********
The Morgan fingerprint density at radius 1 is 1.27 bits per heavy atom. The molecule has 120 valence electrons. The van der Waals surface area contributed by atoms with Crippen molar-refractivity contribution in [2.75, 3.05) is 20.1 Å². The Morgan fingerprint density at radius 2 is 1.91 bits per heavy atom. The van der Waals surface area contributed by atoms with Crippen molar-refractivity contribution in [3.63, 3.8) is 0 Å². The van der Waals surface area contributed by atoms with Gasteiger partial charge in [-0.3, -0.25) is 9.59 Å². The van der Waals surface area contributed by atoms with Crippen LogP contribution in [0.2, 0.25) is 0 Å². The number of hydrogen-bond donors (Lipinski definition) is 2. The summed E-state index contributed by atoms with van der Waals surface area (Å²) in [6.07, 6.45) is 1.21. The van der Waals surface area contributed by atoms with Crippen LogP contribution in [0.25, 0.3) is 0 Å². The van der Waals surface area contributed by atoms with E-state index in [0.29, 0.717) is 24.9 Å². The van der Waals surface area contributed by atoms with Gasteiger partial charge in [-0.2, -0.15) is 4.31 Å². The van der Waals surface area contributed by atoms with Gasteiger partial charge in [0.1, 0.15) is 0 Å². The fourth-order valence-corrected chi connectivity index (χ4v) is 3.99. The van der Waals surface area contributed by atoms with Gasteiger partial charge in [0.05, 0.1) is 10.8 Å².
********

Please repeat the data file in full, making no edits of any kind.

The Morgan fingerprint density at radius 1 is 1.27 bits per heavy atom. The molecule has 120 valence electrons. The van der Waals surface area contributed by atoms with Crippen molar-refractivity contribution in [2.75, 3.05) is 20.1 Å². The Morgan fingerprint density at radius 2 is 1.91 bits per heavy atom. The van der Waals surface area contributed by atoms with Crippen molar-refractivity contribution in [3.63, 3.8) is 0 Å². The van der Waals surface area contributed by atoms with Gasteiger partial charge in [-0.3, -0.25) is 9.59 Å². The van der Waals surface area contributed by atoms with Crippen LogP contribution in [0.2, 0.25) is 0 Å². The number of hydrogen-bond donors (Lipinski definition) is 2. The summed E-state index contributed by atoms with van der Waals surface area (Å²) in [6.07, 6.45) is 1.21. The van der Waals surface area contributed by atoms with Crippen LogP contribution in [0.25, 0.3) is 0 Å². The van der Waals surface area contributed by atoms with E-state index in [0.29, 0.717) is 24.9 Å². The van der Waals surface area contributed by atoms with Gasteiger partial charge in [-0.2, -0.15) is 4.31 Å². The van der Waals surface area contributed by atoms with Gasteiger partial charge in [0.1, 0.15) is 0 Å². The fourth-order valence-corrected chi connectivity index (χ4v) is 3.99. The van der Waals surface area contributed by atoms with Gasteiger partial charge in [0.05, 0.1) is 10.8 Å².